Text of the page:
A town hall meeting was held in West Los Angeles last Thursday to give residents who are affected by Santa Monica Airport operations could voice their concerns.
The meeting was organized by Concerned Residents Against Airport Pollution (CRAAP) and was moderated by Los Angeles City Council member Bill Rosendahl.
A panel consisting of eight experts also took part. They included Jean Ospital from the South Coast Air Quality Management District, aeronautical acoustic engineer Louis Sutherland, Paul Simon M.D. from the Los Angeles County Department of Health Services, Sara Amir of the California Environmental Protection Agency, Bill Piazza from the Los Angeles Unified School District’s Department of Health and Safety, Environmental consultant Susan Mearns who is a member of the Santa Monica Task Force on the Environment and Richard Jerrett, an Assistant Professor at the USC Medical School.
The meeting opened with a statement by Martin Rubin, the Director of CRAAP, who noted, “Since 1984, when the City of Santa Monica entered into an agreement, a contract with the FAA, the Federal Aviation Administration, jets have been allowed to use the airport. The agreement was designed to settle noise concerns, and yet jets account for about 90 percent of the recorded noise violations that now occur today. Since the agreement, the total jet operations have increased from about 1,000 to about 18,000 total operations a year.
In the agreement, back in 1984, there is no mention of air pollution from aircraft emissions; it just wasn’t a concern back then. Now jets sit idling, often one after another, waiting for the LAX tower to grant them clearance, that is permission to take off. These awful smelling fumes are carried with the wind mostly into the neighborhoods and into the homes east of the airport.”
Rubin added, “By the FAA’s own standards, Santa Monica Airport lacks the sufficient safety runoff area necessary for many of the jets now using the airport to land and take-off safely, and this airport has homes closer to both ends of the runway than any other comparable airport in the country.”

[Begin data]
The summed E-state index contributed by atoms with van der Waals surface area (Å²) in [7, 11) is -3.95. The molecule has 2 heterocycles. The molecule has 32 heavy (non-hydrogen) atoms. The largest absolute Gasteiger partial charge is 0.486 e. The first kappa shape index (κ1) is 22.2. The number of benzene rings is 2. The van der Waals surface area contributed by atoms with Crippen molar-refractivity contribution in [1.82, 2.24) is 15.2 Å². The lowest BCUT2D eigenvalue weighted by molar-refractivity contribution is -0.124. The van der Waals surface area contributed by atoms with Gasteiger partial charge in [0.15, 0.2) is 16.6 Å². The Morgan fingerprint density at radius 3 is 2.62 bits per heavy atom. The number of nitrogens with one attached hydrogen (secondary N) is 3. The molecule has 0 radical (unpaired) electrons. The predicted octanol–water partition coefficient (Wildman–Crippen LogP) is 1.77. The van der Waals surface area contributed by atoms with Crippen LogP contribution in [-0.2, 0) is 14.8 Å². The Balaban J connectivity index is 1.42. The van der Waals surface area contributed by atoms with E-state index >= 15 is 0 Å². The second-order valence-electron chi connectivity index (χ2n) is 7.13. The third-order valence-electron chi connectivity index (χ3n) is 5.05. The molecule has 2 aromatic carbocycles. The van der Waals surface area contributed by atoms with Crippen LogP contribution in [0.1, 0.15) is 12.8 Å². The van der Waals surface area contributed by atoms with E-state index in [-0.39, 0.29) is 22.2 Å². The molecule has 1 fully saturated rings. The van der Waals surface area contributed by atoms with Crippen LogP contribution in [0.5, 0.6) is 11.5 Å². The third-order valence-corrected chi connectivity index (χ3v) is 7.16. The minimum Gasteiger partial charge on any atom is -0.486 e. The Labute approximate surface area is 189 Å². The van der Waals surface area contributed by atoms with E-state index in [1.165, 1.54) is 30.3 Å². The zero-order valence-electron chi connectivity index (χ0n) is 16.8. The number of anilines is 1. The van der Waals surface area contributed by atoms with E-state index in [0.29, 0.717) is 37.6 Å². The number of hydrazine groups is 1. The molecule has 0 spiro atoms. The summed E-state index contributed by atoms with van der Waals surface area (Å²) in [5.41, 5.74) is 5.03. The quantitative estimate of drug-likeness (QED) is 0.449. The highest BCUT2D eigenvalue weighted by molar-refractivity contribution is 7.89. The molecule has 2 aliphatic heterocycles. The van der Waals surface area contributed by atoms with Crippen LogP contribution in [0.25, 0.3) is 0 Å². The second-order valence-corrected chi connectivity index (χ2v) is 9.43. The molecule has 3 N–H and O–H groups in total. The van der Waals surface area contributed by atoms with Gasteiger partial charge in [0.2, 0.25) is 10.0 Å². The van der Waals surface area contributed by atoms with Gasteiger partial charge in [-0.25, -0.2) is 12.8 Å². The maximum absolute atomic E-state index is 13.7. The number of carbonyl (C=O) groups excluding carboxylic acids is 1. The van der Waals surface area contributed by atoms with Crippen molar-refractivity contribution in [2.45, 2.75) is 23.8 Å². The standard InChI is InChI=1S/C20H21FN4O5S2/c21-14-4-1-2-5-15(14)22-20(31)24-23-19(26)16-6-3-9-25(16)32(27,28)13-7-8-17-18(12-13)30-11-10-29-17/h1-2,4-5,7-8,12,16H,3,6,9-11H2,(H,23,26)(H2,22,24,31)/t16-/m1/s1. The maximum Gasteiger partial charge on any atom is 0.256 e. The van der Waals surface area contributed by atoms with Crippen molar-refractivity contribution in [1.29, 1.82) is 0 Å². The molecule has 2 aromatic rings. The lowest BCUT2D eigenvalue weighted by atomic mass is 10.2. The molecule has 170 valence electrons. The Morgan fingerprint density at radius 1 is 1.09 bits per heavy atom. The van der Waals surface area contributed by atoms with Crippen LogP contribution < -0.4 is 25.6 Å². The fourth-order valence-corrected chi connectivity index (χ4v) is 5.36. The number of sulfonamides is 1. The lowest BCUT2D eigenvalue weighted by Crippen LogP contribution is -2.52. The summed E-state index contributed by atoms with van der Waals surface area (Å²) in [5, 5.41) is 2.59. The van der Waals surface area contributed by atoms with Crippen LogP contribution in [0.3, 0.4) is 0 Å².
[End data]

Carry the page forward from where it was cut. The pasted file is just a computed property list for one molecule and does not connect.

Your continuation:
The panel then heard from people directly affected by the airport’s operations. The majority of the speakers were from West L. A., though a few Santa Monica residents spoke as well. One after another, they stood at the podium and described how the airport has ruined their quality of life. Susan Fallon whose home lies in the airport’s flight path told the panel, “Jets are driving me crazy. I have to keep my front door closed and black soot is settles on everything. I have to pause my phone conversations when planes pass overhead and it disrupts my T.V. viewing.”
Another West Los Angeles resident, Gwen Camenson, stated, “I needed to install air conditioning because I can’t keep my windows open” and “I need double pane windows” to block out the noise. She also claimed the airport pollution has “exacerbated” her bronchitis and that she must keep the closed captioning on her T.V. on all the time in order to comprehend what people are saying.
Janet Ernst, who lives 300 feet from the end of the runway alleged that pilots keep their planes quieter when they go over the airport’s sound monitors and that her house “vibrates from [aircraft] blasts.”
Joan Rubin, the wife of Martin Rubin, said that her once-healthy cat now has to be given “an inhaler every day” to alleviate its breathing problems. She also mentioned her “neighbor’s cat died of lung cancer” and that neighborhood “cats are wheezing when outdoors.”
Another West L.A. resident, Juanita Bernard who lives in the flight path mentioned that she, like many others who spoke, have been attending Santa Monica Airport Commission meetings for years but their complaints haven’t been acknowledged. She stated that the airport “creates anxiety” for nearby residents and that she has noticed “black soot and an oily residue on her garden’s vegetables.”
The panel also heard from two Santa Monica Airport Commissioners. Commission Chair, Ofer Grossman, told the West L.A. residents that if they come, they would get a warm reception. He also mentioned that the “City of Santa Monica has approached the Federal Aeronautics Administration (FAA) and is in negotiations about an aircraft performance program” which would involve airport safety and restrictions on the size of aircraft that could operate at the airport.
Santa Monica Airport Commissioner Yoram Tal called for the airport to be “shut down” because of all the problems it is causing.
The SCAQMD panel member explained that an air pollution study is being conducted at both the Van Nuys and Santa Monica Airports. The study for the Santa Monica Airport will begin in April and he asked those that were interested to volunteer their homes’ yards so monitors can be placed in them for the study.After the meeting, Rubin told the Mirror that the panel will be getting together later this year to discuss a plan of action to deal with the airport issues and that another town hall meeting will be held in three or four months.